The Longstone is a megalithic monument near the village of Mottistone, close to the south west coast of the Isle of Wight. It is the only megalithic monument on the Island.

The Longstone consists of two pieces of local greensand sandstone probably from a vein 100 metres away. The larger stands at 3.9 metres and the smaller lies at its foot. They are on the edge of a wood in small fenced enclosure just off Strawberry Lane, near Mottistone. The name Mottistone (the Speaker's or pleader's stone) almost certainly derives from the Longstone. The stones and the surrounding land are in the care of the National Trust and are open to the public.

Until the mid nineteenth century the smaller stone was further south but in 1856 a local landowner, Lord Dillon, had it turned over to discover if it had a mortise hole (it did not). Its present position has led to fanciful tales of its being a sacrificial altar stone and so, in common with many other megalithic monuments, modern pagan meetings and rituals are associated with it.



Your name


Founded: 4000 BCE
Category: Prehistoric and archaeological sites in United Kingdom


4.6/5 (based on Google user reviews)

User Reviews

Richard Olive (9 months ago)
To be honest it us just another standing stone, but it is part of Mottistone Gardens which a wortha visit. The 'history ' of the stone is interesting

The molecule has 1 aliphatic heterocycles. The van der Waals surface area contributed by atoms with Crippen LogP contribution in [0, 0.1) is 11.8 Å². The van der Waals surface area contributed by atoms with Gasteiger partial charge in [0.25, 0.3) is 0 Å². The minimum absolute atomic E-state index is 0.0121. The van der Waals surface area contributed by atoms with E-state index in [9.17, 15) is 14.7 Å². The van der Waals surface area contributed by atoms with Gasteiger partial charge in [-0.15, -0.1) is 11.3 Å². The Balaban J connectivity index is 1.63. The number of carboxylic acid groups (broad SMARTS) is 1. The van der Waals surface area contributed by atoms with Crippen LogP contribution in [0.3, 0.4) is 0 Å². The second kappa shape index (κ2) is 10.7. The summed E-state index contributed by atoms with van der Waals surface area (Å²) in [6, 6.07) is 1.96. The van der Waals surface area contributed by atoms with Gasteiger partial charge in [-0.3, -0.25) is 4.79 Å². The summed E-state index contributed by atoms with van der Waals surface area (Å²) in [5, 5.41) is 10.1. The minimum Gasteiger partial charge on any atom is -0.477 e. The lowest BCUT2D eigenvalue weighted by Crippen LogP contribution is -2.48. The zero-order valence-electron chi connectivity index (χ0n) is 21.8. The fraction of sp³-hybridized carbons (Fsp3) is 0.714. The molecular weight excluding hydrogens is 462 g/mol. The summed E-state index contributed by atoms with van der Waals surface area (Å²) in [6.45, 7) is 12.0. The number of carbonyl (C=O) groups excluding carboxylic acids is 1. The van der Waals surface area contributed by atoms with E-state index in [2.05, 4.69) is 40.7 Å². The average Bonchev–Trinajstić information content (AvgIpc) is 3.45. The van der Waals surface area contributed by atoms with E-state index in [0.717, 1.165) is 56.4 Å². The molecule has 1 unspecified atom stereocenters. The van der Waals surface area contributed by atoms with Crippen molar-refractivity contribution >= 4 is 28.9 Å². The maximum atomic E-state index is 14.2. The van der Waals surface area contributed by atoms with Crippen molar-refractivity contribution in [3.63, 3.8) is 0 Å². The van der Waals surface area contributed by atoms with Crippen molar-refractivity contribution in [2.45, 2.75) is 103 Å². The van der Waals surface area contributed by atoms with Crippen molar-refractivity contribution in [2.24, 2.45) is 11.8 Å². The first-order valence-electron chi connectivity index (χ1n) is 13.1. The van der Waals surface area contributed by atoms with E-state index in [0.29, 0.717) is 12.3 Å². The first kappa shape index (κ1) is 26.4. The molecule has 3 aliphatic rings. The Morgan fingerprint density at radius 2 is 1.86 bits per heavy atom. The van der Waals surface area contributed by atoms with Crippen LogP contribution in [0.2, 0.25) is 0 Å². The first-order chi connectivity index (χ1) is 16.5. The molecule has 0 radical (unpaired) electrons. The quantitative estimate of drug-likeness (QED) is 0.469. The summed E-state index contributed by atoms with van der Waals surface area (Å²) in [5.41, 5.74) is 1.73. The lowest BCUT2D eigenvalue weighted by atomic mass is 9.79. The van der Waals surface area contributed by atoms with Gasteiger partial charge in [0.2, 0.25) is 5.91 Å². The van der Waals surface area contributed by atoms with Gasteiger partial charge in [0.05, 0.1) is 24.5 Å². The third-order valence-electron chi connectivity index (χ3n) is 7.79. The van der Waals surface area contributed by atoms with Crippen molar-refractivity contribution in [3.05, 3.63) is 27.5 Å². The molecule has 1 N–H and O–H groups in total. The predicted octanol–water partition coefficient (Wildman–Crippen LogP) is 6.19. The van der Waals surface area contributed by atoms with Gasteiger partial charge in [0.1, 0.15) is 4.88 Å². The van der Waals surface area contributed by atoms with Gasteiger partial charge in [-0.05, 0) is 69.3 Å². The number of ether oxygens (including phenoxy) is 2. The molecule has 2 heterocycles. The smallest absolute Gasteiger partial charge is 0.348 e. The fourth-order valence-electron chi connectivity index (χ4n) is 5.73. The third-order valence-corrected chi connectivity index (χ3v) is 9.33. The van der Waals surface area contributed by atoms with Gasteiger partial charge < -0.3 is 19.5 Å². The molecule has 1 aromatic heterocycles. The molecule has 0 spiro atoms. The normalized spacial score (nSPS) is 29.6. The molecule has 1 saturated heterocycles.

Lia Batson (10 months ago)
Spent a lot of time here last year and went back for a stroll last month. It's amazing to appreciate the views and gather your thoughts. Sunny weather advised! ?
Alan Amesbury (2 years ago)
This stone is reached from NT Mottistone Gardens and the climb can be confusing depending on the route you take, from the house or car park. Many paths and that are not well marked but worth it in the end. Warning if using Google map, there is a perfectly good road from the Military road A3055 to the house and car park but Google map will take you down miles of single track roads with no pull overs so be warned.
Simon Porter (3 years ago)
It's a stone, in the middle of a slightly windy hillside, there is no information about it and if it wasn't marked on the map you wouldn't know what it was - apart from a slightly unusual stone in the middle of nowhere. Some people we met on the way up to the stone said you should walk around it and make a wish - so we did... we'll wait and see what happens :-)
GJ Stevens (3 years ago)
Beautiful place, very lovely relaxing walk. Gets a little narrow and steep in places so would advise suitable footwear. Great views over the top make for some great photo opportunities.
Powered by Google

Featured Historic Landmarks, Sites & Buildings

Historic Site of the week

Kakesbeck Castle

Kakesbeck is one of the largest medieval fortifications in Münsterland and the oldest castle in Lüdinghausen. The imposingly grown complex originated in 1120 as a motte, a small hilltop tower castle. After numerous changes of ownership, the castle was extended onto two islands, but it was not until the 14th century that it underwent significant alterations and extensions under the von Oer family. The estate experienced its heyday in the middle of the 18th century, when it covered an area of almost one square kilometre and consisted of five further outer castles in addition to the core castle, which were secured by ramparts and moats.

The well-maintained condition of the castle today is thanks to the late Wilfried Grewing, the former lord of the castle. The foundation named after him has been particularly committed to preserving the property since 2020.